We’ve just uploaded to pypi a new collection of GrimoireLab Python packages suitable for direct installation with pip. Please, upgrade your virtual environments!!!
These packages allow for a very easy use of most GrimoireLab tools. For example, assuming you have ElasticSearch and Kibana installed locally (or available as cloud services), producing a fairly complete software development dashboard from scratch for a git project is just a matter of running a few commands.
Grimoirecon North America
Using the context of OSCON next May in Austin, we will celebrate our GrimoireCon North America.
We want to take the advantage of having lot of our customers there to show them our newest updates for our metrics and dashboard, such as having Slack integration. We will show also use cases and practical workshops for developers, community managers, project managers and for anyone interested on monitoring open source!
Full agenda will be published during next days, but we can announce today that Ben Lloyd will join us as speaker.
His talk will show how he uses quantitative metrics generated with GrimoireLab to evaluate the strategic value of open source projects and their communities, and it will cover how Samsung is planning to use this information to inform its overall strategy. How effective are internal open source engineering teams at getting code upstream? Does the community incorporate new features and fix bugs and security flaws adequately to meet the needs of the company? What companies and organizations exert the most influence over the community? Is the overall health of the community adequate to meet the needs of the company? How diverse is the developer ecosystem and are there ideal candidates for hire? We’re seeking to answer these questions and more.!
Tickets are available now! Get your early bird before the 20th of April.
Perceval is the Grimoire Lab tool that gives the first step for allowing Grimoire to gather automatic and incremental data for almost any tool related with contributing to Open Source.
Grimoire Lab Architecture (draft). Some pieces still under heavy development
Perceval goes on the quest to retrieve and gather data from git, GitHub, Bugzilla, JIRA, Gerrit, mbox, pipermail, StackExchange, Discourse, etc. for producing valuable indices, with GrimoireELK.
We are so excited about starting the new year with our contribution and participation at FOSDEM 2017.
FOSDEM is the strongest reference event for developers and geeks to meet and know the hottest incoming tech topics since 17 years ago.
In 2000, Raphael Bauduin, a Linux fan from Belgium, decided to organize a small event for Open Source developers. He named it ‘Open Source Developers European Meeting’ (OSDEM). From the second edition OSDEM became FOSDEM and every year host more than 5000 developers and Open Source geeks.
FOSDEM is our natural environment. We have joined it in a lots of editions and we are very proud to come again this year as speakers. We are also going to set up a stand for chatting with all our friends with special gifts for our community.
These will be our contributions to FOSDEM 2017:
To celebrate 25 years of Linux kernel development, we at Bitergia have produced the Linux development history dashboard. This dashboard visualizes the current Linux git repository from two points of view: the history of all commits (changes to the source code) up to now, and the history of all lines in the current version. The dashboard visualizes the main parameters about the development (the who, when and what) are visualized, and allows for drilling down in the data, for example finding the specific commits that lead to a specific part of the code.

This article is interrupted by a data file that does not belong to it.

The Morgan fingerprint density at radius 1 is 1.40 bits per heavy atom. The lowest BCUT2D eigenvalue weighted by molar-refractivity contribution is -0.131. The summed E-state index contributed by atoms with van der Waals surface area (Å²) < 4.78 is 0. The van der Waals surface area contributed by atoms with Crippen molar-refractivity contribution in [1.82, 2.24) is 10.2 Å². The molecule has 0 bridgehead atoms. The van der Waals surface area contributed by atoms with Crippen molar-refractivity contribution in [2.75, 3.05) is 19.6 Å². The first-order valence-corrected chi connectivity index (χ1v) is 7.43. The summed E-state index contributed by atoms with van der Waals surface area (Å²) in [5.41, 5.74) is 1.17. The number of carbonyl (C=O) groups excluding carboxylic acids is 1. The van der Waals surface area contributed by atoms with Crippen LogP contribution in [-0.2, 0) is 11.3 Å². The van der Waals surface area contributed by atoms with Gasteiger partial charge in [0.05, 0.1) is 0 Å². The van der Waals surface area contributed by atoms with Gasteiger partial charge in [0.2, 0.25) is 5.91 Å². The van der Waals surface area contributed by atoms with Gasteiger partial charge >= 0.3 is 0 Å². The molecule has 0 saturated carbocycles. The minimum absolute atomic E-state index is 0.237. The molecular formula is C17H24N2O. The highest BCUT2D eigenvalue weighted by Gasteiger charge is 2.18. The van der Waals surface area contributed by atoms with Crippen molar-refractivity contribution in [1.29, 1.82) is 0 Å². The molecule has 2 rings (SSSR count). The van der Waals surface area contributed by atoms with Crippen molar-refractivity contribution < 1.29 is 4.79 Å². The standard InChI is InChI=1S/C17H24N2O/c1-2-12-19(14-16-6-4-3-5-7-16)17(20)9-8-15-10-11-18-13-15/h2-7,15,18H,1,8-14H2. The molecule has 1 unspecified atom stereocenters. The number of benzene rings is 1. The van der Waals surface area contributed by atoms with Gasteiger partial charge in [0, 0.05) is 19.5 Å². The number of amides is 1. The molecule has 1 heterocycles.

Do you want to learn about when the lines in the current kernel were authored? Who has participated in specific areas of the kernel? How many files have remain untouched for more than 10 years? Play with the dashboard and find your own interesting details!
The dashboard was produced using only free, open source software tools (among them, GrimoireLab, our tookit for software development analytics). If you want to learn more details, check the slides I intended to use for my presentation at LinuxCon, which unfortunately I couldn’t attend. Those provide some more insight about how it was produced, some examples about how it can be used, and some curiosities found by exploring it.
Inner Source (or Inner Sourcing) is a term coined by Tim O’Reilly in 2001 that referenced to the,
“use of open source techniques within the corporation”.
Although more that 25% of the deployee code in the most influential IT companies was Open Source in 2015, IT departments didn’t show much interest in collaboration or innovation process. (Gartner, 2015).
But recently there are so many mainstream IT firms that are allocating resources to Open Source contributions, not only for the benefits of the code, but the benefits of the methodology brought to the organization such as collaborations, innovation and quality control.
Inner Source takes the lessons learned from developing Open Source software and applies them to the processes that companies follow to develop software internally.
Innersourcing’s benefits for the company
One of the first tasks done by a developer during the day is to choose where to go and what to fix. Backlogs are quite useful for this purpose, either using Kanban and directly having a look at the open issues waiting lists project by project as in the case of GitHub, or using any other manual or automated method.
For this engineering focus we have started to produce some panels whose main purpose is to help developers to make decisions. As this is still in its first stages there is room for improvement, but this hopefully shows how powerful this could be. The displayed panel is part of the open analytics panel produced for the CoreOS community.
CoreOS Pull Requests / Issues Backlog panel
This panel aims at providing information at three main levels: